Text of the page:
that reached their ultimate target via the shortest route (e.g. by radial
rather than tangential migration)?
Proceeding to even more extreme examples, consider the
case of microglia. As I understand it (from textbooks, admittedly), microglia
probably invade the brain during development and thus become, essentially,
the brains resident macrophages. In a sense, they are "permanent
residents", doing some of the work that the other glia are either
unwilling or unable to do (I suppose my pro-immigrant bias is showing
here). If this is correct, should we consider the microglia to be naturalized
citizens of whatever brain area they are in? Or should we specifically
exclude the microglia when we talk about a particular brain area in homology
comparisons? Similarly, we know from Drew Nodens work that the endothelial
cells lining the brains blood vessels are derived from mesoderm
rather than neurectoderm (which gives rise to the neurons and most of
the glia). Functionally, the endothelial cells are certainly integrated
rather tightly with the neurons that are nearby (just imagine what would
happen to those neurons if there were no endothelial cells), but does
that mean they are naturalized citizens of the brain? Or have we crossed
a line into fruitless mental exercises?
I dont know, but I come away from these musings with
the following tentative resolutions. One, where cells come from in terms
of lineage is less important than how tightly they are integrated with
other cells. Two, functional integration (e.g. synaptic communication)
is less important for "naturalization" than developmental integration
(i.e. being developmentally influenced by your neighbors). Three, to think
clearly about this issue, it is necessary to distinguish between homologies
(or identities) at the cellular and aggregate levels of analyses (e.g.
aggregates may be homologous as aggregates, even though not all of their
constituent cell populations are homologous as cell populations). Four,
none of this may matter all that much for homology comparisons unless
there are significant differences in developmental origin and/or cell
composition between similar structures in different species (e.g. the
dorsal pallium may receive subpallial immigrants in most species, as Luis
Puelles has suggested; but note that Rakic and his collaborators have
shown that humans differ from other species in having telencephalic cells
contribute to part of the dorsal thalamus). Five, in the few cases where
these issues become important (where there are significant differences
between species), some arbitrariness tends to creep in (i.e. we humans
will be tempted to decide by committee or ex cathedra which cell population
is immigrant and which is native, and how much developmental integration
is sufficient to consider the immigrants naturalized).
Of these conclusions, only the fifth one bothers me because
I like to think that structural identity and homology are not simply constructs
that we impose (arbitrarily) on nature. The dividing line between a limb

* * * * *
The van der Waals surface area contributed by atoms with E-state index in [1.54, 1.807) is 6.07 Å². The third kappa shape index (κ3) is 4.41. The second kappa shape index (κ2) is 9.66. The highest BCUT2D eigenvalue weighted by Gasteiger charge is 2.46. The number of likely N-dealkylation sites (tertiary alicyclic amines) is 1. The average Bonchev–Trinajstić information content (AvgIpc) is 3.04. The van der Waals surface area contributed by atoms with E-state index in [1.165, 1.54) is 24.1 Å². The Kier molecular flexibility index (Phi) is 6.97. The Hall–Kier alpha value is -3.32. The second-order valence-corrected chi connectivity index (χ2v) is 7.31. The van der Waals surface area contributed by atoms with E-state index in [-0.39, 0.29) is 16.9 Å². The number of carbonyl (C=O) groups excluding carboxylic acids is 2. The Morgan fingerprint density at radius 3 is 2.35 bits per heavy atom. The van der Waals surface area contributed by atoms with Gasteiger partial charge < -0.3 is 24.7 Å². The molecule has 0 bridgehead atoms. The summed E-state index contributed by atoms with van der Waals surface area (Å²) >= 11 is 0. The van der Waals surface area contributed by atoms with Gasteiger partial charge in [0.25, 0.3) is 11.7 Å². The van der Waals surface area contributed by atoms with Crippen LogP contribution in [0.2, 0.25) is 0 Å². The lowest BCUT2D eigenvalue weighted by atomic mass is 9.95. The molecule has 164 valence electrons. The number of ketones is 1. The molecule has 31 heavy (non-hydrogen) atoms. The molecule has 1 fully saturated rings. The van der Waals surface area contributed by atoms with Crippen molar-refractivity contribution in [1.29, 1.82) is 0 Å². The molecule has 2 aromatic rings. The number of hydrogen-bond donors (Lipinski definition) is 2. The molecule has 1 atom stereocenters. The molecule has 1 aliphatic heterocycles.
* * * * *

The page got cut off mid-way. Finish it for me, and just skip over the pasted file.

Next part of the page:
and a trunk may be arbitrary to some extent, but I think limbs and trunks
are nonetheless distinct entities, independently of whoever is arguing
about them. Similarly, I hope that the dorsal pallium is an entity independently
of whatever a committee of scientists decides are its critical features
(or its identity-conferring cells). Perhaps I am philosophizing excessively,
but to me this issue is important, and I think it can be resolved. For
me, resolution lies in the observation that there are (seem to be?) such
things as developmental units, or modules, that develop largely independently
of one another. When these modules form, they work with whatever materials
they can use, much as a whirlpool incorporates whatever water molecules
(or swimmers) it can pull in. From this perspective (which I would call
a "dynamic systems" perspective), the "immigrants"
I talked about before might be the leaves that fell into river but are
sucked into the whirlpool just like the water is. The leaves become part
of the whirlpool (i.e. naturalized if you will) as soon as they become
part of the overall whirlpool pattern. Returning to neurobiology, I think
that the major challenge for neurobiologists is to figure out what kind
of dynamic patterns are involved in creating particular brain areas (e.g.
the dorsal pallium) and how any immigrant cell populations are integrated
into those processes.
In sum, I think that the term "naturalization"
can be used to denote cells that become developmentally integrated with
other cells in a distant brain region. In contrast, non-naturalized immigrants
do not interact developmentally with their "host" cells, which
means that the resultant adult structure is heterogeneous or "composite".
I know that the issues I have discussed here don't bear
on the question of how to name various telencephalic areas in any obvious
way, but I think they are relevant to some of the deeper issues that are
at stake and bound to come up. I hope my musings are helpful at least
insofar as they stimulate thought.
Acknowledgements: Thanks to Loreta Medina and David Perkel for feedback.